ROGER SLEEMAN
What are your plans to revamp the youth development system?

JAMES JOHNSON
In this space, there are significant challenges and it takes a long time to develop pathways. Some of our recent failures to qualify in both men and women youth tournaments must be reversed and we have to find ways to invest in youth development and pathways. Ideally, a transfer system will be an incentive for NPL and A-League clubs to focus on player development which will guarantee rewards and reinvestment in the game.

ROGER SLEEMAN
There is a distinct absence of technical players in Australia and very few playing regularly in the world’s top Leagues. What are you proposing in this area?

JAMES JOHNSON
The improvement in technical skills is a major priority for our game and we are discussing this in detail with the Starting XI. Regarding the fewer Aussie players in top Leagues, the freedom of movement of players in Europe sees more players moving across borders which increases the talent pool and can limit the opportunities for our players.

ROGER SLEEMAN
The selection of the Starting XI with former star players like Mark Viduka, Paul Okon and Mark Bosnich was an innovative step but what about former players who have achieved at the highest level in the game and in business but are not given a chance to contribute, e.g. Jack Reilly, Peter Katholos, Danny Moulis, Alan Davidson, Craig Johnston, Gary Marocchi, Glen Sterrey, Richie Williams, Manny Spanoudakis and Dave McQuire to name a few.

JAMES JOHNSON
The Starting XI is a football advisory panel and they have provided a lot of feedback already, including on the transfer system. Certainly, we have to listen to other football people to assist the game’s growth, and we are very open to doing so.

ROGER SLEEMAN
The game’s history reflects a lack of recognition for former players to be involved.
Your comment.

JAMES JOHNSON
I reiterate, it is important to draw on the expertise of former players and perfect examples are (Zvonimir) Boban and (Marco) Van Basten with FIFA and (Dejan) Savicevic at UEFA. The appointment of Mark Bresciano and Amy Duggan to the FFA Board last year was a positive move and former Socceroo and Newcastle Jets CEO, Robbie Middleby, is making a big difference at the FFA. Sarah Walsh, a former Matilda, is also a member of our senior management and works in our participation and grassroots space.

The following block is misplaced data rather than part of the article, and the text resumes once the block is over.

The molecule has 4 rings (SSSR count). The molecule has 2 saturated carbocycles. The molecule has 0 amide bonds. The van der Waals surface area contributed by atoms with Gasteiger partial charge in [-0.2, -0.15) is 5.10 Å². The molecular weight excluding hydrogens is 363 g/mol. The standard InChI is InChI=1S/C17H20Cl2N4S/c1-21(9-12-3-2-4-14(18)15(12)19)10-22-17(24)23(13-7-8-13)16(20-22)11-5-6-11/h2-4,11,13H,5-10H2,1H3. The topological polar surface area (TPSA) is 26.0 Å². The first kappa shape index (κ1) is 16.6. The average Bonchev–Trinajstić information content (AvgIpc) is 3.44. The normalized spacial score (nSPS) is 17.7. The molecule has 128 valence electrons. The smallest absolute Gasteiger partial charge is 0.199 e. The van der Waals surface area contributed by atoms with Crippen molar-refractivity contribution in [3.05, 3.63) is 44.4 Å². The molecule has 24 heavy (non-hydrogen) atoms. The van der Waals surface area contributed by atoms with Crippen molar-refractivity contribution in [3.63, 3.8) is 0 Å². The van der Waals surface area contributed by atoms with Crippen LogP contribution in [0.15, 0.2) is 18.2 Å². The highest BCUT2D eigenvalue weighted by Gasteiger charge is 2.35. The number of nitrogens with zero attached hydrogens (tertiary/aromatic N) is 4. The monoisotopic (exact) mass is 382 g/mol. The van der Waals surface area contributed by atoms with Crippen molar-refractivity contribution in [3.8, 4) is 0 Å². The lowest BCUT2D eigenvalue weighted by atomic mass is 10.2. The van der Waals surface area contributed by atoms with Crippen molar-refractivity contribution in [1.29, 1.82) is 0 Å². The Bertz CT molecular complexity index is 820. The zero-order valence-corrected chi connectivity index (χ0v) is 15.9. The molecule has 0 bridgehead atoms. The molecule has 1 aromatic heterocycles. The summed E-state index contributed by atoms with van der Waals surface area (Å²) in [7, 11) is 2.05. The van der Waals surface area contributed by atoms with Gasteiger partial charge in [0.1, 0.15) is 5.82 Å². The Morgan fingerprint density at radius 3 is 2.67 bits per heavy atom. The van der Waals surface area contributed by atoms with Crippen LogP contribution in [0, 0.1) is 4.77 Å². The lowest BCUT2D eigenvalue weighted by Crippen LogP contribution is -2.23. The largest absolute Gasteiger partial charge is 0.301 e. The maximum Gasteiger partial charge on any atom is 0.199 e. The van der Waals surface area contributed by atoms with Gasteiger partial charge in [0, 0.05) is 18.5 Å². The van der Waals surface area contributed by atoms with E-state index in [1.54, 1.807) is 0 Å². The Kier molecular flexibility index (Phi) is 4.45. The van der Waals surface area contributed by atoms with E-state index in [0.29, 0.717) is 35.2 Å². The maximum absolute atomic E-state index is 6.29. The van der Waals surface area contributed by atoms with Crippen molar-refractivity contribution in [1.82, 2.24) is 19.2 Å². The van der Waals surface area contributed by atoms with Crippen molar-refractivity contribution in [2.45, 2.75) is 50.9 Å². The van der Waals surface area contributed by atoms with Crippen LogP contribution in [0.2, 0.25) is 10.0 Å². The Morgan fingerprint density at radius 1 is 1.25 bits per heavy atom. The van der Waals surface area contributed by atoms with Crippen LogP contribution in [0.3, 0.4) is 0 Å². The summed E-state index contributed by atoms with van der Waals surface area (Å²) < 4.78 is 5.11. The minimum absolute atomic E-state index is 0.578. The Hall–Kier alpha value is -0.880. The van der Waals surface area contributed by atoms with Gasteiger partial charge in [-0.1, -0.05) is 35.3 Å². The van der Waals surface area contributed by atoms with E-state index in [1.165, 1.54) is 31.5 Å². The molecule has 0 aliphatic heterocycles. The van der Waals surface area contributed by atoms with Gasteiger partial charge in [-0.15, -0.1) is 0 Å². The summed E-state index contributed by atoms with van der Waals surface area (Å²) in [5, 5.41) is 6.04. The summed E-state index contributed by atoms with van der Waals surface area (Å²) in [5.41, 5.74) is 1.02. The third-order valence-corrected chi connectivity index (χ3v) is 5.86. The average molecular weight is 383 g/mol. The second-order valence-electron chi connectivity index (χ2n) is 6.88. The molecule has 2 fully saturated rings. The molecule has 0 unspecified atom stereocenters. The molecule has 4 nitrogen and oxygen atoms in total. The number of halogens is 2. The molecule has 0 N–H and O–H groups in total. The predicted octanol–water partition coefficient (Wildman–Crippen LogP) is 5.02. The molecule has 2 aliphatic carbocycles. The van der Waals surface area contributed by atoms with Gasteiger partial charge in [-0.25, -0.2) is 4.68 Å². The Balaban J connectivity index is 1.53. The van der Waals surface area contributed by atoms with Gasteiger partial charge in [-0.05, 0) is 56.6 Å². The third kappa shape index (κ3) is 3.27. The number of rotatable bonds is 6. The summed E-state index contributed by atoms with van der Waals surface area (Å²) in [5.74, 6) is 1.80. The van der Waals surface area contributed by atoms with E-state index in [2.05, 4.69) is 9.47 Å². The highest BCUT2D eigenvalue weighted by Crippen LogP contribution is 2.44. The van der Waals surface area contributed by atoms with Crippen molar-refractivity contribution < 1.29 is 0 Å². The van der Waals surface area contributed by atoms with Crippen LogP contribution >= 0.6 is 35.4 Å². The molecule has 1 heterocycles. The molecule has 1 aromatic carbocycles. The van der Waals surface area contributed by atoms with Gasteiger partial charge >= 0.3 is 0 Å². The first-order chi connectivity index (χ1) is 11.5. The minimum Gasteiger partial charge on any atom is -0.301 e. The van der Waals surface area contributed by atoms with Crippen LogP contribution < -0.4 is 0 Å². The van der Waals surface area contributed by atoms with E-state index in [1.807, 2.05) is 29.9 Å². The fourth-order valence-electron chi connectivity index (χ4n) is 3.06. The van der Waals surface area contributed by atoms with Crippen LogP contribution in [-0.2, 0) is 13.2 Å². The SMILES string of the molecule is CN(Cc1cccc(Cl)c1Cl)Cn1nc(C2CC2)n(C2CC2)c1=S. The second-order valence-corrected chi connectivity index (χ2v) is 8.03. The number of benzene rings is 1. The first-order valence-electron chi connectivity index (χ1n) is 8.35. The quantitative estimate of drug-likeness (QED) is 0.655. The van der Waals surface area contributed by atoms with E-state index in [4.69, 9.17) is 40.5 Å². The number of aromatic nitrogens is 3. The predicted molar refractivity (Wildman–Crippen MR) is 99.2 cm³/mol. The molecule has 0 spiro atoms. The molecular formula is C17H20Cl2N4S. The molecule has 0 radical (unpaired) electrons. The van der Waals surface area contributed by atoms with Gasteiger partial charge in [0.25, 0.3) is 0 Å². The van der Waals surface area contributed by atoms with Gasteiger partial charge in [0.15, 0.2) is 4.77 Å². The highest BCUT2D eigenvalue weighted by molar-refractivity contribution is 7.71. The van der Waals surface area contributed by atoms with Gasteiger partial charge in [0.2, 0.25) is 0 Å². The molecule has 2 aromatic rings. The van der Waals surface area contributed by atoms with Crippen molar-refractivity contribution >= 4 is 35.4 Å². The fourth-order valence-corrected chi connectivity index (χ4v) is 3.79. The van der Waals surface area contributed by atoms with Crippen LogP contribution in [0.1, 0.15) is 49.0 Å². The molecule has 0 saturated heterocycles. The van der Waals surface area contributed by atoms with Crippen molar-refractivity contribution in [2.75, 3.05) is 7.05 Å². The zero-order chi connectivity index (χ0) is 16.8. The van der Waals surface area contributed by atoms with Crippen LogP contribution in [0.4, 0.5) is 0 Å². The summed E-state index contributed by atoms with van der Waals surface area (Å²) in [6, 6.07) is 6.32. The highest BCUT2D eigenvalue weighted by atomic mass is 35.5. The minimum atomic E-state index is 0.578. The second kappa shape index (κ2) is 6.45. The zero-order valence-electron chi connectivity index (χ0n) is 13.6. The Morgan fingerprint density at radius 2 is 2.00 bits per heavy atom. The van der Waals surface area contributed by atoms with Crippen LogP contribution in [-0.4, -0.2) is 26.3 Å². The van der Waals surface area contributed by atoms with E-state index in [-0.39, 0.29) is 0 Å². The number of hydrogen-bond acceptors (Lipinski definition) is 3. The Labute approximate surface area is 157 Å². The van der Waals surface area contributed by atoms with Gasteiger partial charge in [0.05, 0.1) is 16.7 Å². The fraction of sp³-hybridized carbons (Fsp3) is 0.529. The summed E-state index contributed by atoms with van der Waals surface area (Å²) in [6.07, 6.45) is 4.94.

ROGER SLEEMAN
What are your thoughts on the proposed change of season from summer to winter?

JAMES JOHNSON
Obviously, the practical reason for a change is the late finish in August, rather than May this season. We have flagged the 2020/21 competition to start in December which will allow a fair time for the clubs and players to re-set and provide the opportunity for us to assess the benefits of A-League, W-League, NPL and grassroots playing simultaneously. This will also test the alignment of more grass-root supporters to become fans of senior football.

ROGER SLEEMAN
Many people believe the decision of the Board to deny the Southern Expansion an A-League license was a major mistake, particularly in light of their commitment to put down $15 million dollars on the table immediately and their Chinese backer’s intention to purchase Shark Park from Cronulla League’s club.
Your comment.

JAMES JOHNSON
I can’t comment because I wasn’t in the country at the time, but I can say, there is a solid commitment in the XI Principles for our Professional Leagues to be expanded.

Football Coaches Australia presents ‘The Football Coaching Life Podcast’ S3 Ep 2 with Gary Cole interviewing Steve Corica

Corica FCA

Steve Corica is Head Coach of A-League Men at Sydney FC, where he narrowly missed out on three A-League Championships in a row, losing to Melbourne City in the Grand Final last season. What a remarkable start to his first senior head coaching role!

He played his junior football in Innisfail in North Queensland, before heading to the Australian Institute of Sport and playing just under 500 professional games in Australia, England and Japan.

Steve’s preparation for coaching began while he was playing, and he started to gain his coaching licences before taking on an assistant role with the Sydney FC Youth Team.

He served a seven-year apprenticeship at Sydney with the Youth Team and then as an assistant to Vitezslav Lavicka, Frank Farina and Graham Arnold before taking on the Head Coach role in 2018. He learned from each of these coaches and also learned, like most ‘he didn’t know, what he didn’t know’ when taking on the Head Coaching Role.

Steve believes that team and club culture are key to success. He understands that while he is the driver of the culture, that buy-in from all of the players is integral to behaviours being demanded from the playing group of one another.